Overview of the Program Prioritization Committee (PPC)

by Mark Sprague on August 18, 2011

Chancellor Ballard appointed the Program Prioritization Committee (PPC) with Ron Mitchelson as Chair in May 2011.   The PPC membership includes administrators, faculty (including the Chair of the Faculty), and the Chair of the Staff Senate.  The PPC charge is to continue the work of the Educational Planning and Policies Committee (EPPC) on how we should address tight budgets at ECU by recommending criteria that could be used to prioritize programs in case we have to make academic program cuts and by recommending ways to reduce administrative expenses through consolidation of academic units.  The PPC will conduct studies during this academic year with a final report submitted to Chancellor Ballard on April 30, 2012.  The Program Prioritization phase in underway right now, and the Potential Reorganization and Efficiencies phase will begin in January.  (PPC Timeline)

Program Prioritization

The PPC met regularly over the summer and developed a data template for program prioritization based on the recommendations in the Spring 2011 EPPC report.  The template was vetted by the Deans and Directors and presented to the Department Chairs for feedback.  In mid-July the finalized PPC data template in the form of an Excel spreadsheet with associated instructions and definitions was sent to the units for completion.  IPAR, Sedona, and other University data sources prepopulated some of the data fields in the template.  The departments were asked to fill in the rest of the data, to check the prepopulated data for accuracy, and to correct any incorrect data (with justification provided).

The PPC data template consists of a large number (110) of fields in an attempt to quantify contributions made by the varied departments and programs at ECU.  Each field was completed for the 2008-2009, 2009-2010, and 2010-2011 fiscal years (July-June).  In addition to the data spreadsheet, departments were also asked to provide a four-page narrative on Productivity, Centrality, Quality, and Opportunities.  The department reports were submitted to the Deans and the PPC on August 15.

Looking ahead, the PPC will compile the departmental data and send it to the colleges so that they can do self-studies on prioritization.  Drafts of the college self-studies will be made available to the University community on September 30.  Then, the colleges will hold a series of faculty/staff forums about the self-studies.  Input from the forums and other sources will be considered, and the colleges will submit final drafts of their self-studies to the PPC on November 1.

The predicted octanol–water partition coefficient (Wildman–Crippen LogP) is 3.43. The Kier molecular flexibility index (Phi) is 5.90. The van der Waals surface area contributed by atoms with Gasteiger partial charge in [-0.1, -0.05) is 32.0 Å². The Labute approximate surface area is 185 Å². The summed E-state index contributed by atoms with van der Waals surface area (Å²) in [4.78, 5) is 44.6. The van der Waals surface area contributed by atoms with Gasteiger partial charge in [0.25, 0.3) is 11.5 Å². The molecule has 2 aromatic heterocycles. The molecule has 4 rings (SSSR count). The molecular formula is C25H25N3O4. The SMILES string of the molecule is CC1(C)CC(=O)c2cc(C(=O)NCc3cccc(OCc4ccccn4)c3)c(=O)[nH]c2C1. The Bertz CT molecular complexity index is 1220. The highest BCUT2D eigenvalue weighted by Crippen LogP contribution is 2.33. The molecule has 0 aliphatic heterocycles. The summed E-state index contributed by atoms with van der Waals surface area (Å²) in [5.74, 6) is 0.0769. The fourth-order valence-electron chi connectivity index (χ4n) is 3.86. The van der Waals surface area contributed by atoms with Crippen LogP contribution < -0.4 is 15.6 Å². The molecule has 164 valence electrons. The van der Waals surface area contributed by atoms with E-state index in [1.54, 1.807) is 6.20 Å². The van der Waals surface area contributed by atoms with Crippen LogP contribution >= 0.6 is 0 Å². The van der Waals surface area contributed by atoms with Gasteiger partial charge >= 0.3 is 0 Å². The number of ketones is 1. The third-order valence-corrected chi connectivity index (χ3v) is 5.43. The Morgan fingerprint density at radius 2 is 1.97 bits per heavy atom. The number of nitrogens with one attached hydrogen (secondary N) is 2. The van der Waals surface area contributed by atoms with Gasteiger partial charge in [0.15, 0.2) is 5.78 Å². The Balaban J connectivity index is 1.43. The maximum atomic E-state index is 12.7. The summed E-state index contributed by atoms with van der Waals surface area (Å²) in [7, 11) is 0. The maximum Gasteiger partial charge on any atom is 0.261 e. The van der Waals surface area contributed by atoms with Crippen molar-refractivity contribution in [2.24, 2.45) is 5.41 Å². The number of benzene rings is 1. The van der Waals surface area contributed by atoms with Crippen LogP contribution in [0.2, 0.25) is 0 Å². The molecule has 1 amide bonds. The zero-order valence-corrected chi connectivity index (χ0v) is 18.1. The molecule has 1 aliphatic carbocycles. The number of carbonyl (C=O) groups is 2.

The PPC will use the college self-studies to produce a University Self-Study.  A draft of this report will be released in mid-November, and a series of forums will be held before the final draft of the University Self-Study is released in mid-December.  The PPC final recommendation on Program Prioritization will be presented to Chancellor Ballard on January 16, 2012.

Potential Reorganization and Efficiencies

The PPC will use the University Self-Study document as well as the college self-studies and the departmental PPC reports as input for its recommendations on potential reorganization.  A Reorganization White Paper will be available in mid-February.  The White Paper will present five to seven detailed reorganization scenarios, including the status quo, along with budget savings associated with them.  A series of forums and a campus survey will be held before the PPC releases a draft of its recommendations in a report entitled Structured for Excellence at the end of March 2012.  After a university forum, a final draft of Structured for Excellence will be released on April 23, and the PPC’s final recommendations will be sent to Chancellor Ballard on April 30.

This yearlong PPC process is well underway, but it includes many opportunities for faculty input.  Discuss this in faculty meetings and dean’s forums.  Attend the faculty forums.  Send comments to your Faculty Senator or any of the Faculty Officers.  Send E-mail to the members of the PPC.  Make your voice heard and be sure your concerns are addressed.

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